A bronze woodturners statue, made by Julien Dillens (1849 – 1904) in Belgium in the second half of the 19th century
This sculpture is made by belgian sculptor Julien Dillens, the son of Hendrick Joseph Dillens. Julien Dillens was born in Antwerp on the 8th of June in 1849. His career took a flight with the ‘Prix de Rome’ for his work ‘A Gaulish Chief taken Prisoner by the Romans’. The ‘Prix de Rome’ is an award for young artists and students, created in 1832. He studied for years at the Académie Royale des Beaux-Arts in Brussel.
Julien Dillens was awarded the medal of honor in 1889 at the Paris Universal Exhibition for his work ‘Figure Kneeling’ (Brussels Gallery) and ‘Hippolyte Metdepenningen’ (Palais de justice Ghent). He was given a similar award again in 1900 for his two statues for the Anspach Monument in Brussels. After a short but successful life, Julien Dillens died in Brussels on the 24th of December in 1904 to the effects of cancer.
Bronze sculptures are often called simply a ‘bronze’, just because this metal is used most for sculptures. The choice for bronze arises from the desirable and advantageous assets of expanding a bit before it sets. In such this way, the finest details of a mould will be filled with bronze to create the best sculptures. Even more advantage is the property of shrinking when it cools, making it easier to separate from the detailed mould. A number of distinct casting processes are used for making bronzes. Lost-wax casting, sand casting and centrifugal casting are the most used casting methods.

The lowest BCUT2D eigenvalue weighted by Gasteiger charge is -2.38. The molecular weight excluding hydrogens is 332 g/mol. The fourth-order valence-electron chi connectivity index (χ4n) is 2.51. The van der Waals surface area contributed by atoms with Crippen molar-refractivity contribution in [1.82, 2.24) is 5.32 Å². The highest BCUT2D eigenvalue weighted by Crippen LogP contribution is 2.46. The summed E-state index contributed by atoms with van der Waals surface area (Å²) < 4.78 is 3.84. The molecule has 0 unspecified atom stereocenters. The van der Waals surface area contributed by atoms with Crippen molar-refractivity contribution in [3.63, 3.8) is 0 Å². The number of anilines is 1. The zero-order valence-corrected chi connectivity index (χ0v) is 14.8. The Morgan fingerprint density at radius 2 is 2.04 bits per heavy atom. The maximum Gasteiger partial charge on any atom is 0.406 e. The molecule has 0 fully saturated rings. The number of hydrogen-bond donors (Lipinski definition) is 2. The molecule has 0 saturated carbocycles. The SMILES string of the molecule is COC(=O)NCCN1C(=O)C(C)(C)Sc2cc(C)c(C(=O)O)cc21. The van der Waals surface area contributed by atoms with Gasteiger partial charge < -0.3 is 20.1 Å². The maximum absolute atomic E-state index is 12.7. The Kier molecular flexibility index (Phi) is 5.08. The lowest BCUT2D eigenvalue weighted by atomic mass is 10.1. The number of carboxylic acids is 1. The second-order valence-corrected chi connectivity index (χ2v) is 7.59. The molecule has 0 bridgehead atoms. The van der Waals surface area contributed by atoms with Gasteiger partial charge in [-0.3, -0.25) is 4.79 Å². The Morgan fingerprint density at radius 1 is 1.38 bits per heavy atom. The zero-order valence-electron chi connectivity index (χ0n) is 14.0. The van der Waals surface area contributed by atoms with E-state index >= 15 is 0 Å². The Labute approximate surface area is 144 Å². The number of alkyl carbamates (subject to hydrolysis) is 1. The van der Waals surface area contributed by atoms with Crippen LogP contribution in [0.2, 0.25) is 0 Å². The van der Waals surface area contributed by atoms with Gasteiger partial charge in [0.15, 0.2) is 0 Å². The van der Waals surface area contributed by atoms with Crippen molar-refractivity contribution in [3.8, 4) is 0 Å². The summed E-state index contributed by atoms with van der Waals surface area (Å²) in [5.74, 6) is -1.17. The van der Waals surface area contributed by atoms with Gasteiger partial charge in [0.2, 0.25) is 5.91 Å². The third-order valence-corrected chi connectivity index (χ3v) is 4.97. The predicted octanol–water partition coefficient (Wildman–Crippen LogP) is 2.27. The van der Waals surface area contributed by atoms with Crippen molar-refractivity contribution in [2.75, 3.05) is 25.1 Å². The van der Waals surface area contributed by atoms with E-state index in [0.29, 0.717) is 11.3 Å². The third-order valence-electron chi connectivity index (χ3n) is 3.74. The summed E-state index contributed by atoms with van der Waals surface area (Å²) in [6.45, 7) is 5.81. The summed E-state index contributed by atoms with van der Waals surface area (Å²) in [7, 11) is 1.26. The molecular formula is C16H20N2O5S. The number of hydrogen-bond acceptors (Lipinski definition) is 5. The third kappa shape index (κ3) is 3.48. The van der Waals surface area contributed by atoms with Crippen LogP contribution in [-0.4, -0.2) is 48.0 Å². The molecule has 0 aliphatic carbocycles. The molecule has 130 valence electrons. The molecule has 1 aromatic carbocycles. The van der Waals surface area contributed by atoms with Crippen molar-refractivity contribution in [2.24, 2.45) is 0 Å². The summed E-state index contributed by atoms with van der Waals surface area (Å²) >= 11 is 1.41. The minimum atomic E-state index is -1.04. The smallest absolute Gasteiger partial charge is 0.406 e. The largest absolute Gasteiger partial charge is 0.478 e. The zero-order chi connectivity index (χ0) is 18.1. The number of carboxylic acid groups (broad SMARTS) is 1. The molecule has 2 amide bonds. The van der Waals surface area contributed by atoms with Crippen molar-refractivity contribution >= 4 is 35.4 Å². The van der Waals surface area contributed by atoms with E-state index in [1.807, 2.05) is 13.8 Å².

Nowadays, bronze is still a precious metal and could easily be stolen to be melted down. During the first and second world war, a lot of sculptures were melted down to make weapons or ammunition. Luckily a generous number of sculptures were preserved in museums and in private collections. Possibly the first bronze ever made (and preserved) dates back from 2300-1750 BCE and it is held by the national museum in New Delhi.
Many different bronze alloys exist. The most common alloy for bronze is 88% copper and 12% tin. Classic and statuary bronze consists mostly of 90% copper and 10 % tin. The term bronze is tending to be regarded in museums and replaced in descriptions as ‘a copper alloy’, mostly seen for older objects.